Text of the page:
Social Security Benefits

Nine out of ten people age 65 and older are receiving Social Security benefits, and for 32 percent of them, it represents over 90 percent of their income. How and when to begin this income is one of the most important decisions many people make concerning retirement. Tens of thousands of people are making their decision every day, yet most of them do not know what their options are.

The Social Security office is well staffed with very trained and knowledgeable employees. The staff answers questions accurately; however, they are instructed not to give advice. Their job is not to advise, but to answer questions and implement decisions. If someone does not know the options, they will not ask about them, and will not be told about them. Learning and considering their options, is a brief, but essential phase of retirement planning. A wrong choice, unless it is corrected within a year, continues for life!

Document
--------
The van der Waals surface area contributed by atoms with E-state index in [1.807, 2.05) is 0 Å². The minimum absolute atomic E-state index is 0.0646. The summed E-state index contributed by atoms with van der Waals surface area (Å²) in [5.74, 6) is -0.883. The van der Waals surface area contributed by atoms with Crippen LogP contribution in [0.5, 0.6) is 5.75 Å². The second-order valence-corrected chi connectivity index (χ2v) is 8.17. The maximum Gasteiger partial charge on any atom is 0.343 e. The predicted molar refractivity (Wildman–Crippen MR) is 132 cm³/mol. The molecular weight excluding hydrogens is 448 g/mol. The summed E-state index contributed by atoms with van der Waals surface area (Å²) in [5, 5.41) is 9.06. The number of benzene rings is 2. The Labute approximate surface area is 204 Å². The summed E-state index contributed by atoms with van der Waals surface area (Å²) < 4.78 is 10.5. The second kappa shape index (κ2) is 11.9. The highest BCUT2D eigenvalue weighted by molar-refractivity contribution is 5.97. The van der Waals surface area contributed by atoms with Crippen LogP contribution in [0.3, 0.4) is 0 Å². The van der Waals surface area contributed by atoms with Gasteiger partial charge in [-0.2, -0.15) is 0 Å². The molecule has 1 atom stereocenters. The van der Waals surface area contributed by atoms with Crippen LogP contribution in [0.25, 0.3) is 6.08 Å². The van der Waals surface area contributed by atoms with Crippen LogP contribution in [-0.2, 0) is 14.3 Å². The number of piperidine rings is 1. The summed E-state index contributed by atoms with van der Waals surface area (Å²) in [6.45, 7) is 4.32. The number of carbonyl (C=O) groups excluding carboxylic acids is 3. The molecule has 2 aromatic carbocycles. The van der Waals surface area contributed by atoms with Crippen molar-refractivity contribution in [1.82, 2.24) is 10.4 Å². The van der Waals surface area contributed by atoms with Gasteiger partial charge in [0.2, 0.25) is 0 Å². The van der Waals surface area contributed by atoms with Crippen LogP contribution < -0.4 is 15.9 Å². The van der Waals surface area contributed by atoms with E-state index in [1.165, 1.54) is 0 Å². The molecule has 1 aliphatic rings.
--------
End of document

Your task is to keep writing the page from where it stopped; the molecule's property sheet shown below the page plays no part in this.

Age to Receive Full Social Security Benefits

Called Full Retirement Age (FRA)

Year of Birth Full Retirement Age
1943-1954 66
1955 66 & 2 Months
1956 66 & 4 Months
1957 66 & 6 Months
1958 66 & 8 Months
1959 66 & 10 Months
1960 and Later 67

If you decide to delay your benefits until after age 65, you should still apply for Medicare benefits within three months of your 65th birthday. If you wait longer, your Medicare medical insurance (Part B) and prescription drug coverage (Part D) may cost you more money.

Things to Keep in Mind…

  1. You can take benefits as early as 62(60 if widowed), but if you wait your monthly check increases until you reach age 70.
  2. Consider all of your sources of income while making a decision on when to take your Social Security.
  3. True Retirement: Are you actually retiring when you begin taking Social Security payments, or will you continue to work even part-time?
  4. Divorced: Your benefit can be based on your ex-spouse’s work history.
  5. Widowed: You can collect benefits based on your deceased’s spouse’s earnings.